Akin to various Hague Conventions, habitual residence is not defined under the UNCITRAL Model Law on International Commercial Arbitration (‘Model Law’), as well as the Act, which is substantially based on the Model Law. The Court thus looked to judicial interpretation by English courts, as the term appears in English statutes giving effect to the Hague Conventions as well as domestic legislation. In fact, section 85(2)(a) of the English Arbitration Act, 1996 adverts to it, but since the provision has never been notified, there is no jurisprudence in context thereof. Nonetheless, English courts have been frequently called upon to interpret the term inter alia in relation of child abduction and family law cases.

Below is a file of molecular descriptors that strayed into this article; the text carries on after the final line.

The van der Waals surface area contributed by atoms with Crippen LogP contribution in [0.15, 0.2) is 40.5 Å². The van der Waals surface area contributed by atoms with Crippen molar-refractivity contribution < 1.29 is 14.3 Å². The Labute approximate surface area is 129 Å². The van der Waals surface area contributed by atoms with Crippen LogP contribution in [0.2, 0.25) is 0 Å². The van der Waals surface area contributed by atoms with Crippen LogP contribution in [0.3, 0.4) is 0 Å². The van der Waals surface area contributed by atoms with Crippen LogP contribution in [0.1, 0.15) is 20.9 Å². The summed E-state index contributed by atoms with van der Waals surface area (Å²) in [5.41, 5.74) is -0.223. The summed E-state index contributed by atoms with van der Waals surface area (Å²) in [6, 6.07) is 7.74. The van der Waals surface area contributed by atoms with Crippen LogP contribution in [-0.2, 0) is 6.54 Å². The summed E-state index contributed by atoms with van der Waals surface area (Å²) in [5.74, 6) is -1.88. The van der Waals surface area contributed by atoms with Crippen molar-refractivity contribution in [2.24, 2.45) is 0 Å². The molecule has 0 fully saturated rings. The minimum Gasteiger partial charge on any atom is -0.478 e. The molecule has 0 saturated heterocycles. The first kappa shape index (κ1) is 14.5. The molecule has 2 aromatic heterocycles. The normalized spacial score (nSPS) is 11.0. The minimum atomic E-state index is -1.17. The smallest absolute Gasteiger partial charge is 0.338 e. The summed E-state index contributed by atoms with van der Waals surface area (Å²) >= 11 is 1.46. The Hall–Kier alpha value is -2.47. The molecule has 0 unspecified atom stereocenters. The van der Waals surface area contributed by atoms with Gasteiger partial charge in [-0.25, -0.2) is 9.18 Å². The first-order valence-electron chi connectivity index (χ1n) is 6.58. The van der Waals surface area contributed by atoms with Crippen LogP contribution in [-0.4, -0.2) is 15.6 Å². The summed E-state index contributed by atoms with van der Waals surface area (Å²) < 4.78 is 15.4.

In coming to the aforesaid conclusion in ASAP Fluids, the Court primarily relied on In re Bates (cited as Mother v. Father), which in turn, refers to Kapur v. Kapur,  FLR 920 (summary). Kapur is one of the earliest English decisions to hold that there was no real distinction between habitual and ordinary residence. But even previously, the terms were interchangeably used by the House of Lords in Shah v. Barnet London Borough. In Nessa v. Chief Adjudicating Officer, the House of Lords, after referring to Kapur,expressed obiter that they were “not satisfied” that the terms are always synonymous, but deemed that it was unnecessary to decide so in that case.
Subsequently, the 2005 decision of the House of Lords in Mark v. Mark (citing Ikimi v. Ikimi) deemed that it was “common ground” that the two concepts of residence are interchangeable. Much of the further discourse was thus shaped by this understanding of the law; indeed even past editions of standard commentaries on private international law including Cheshire, North and Fawcett and Dicey, Morris and Collins suggested the same.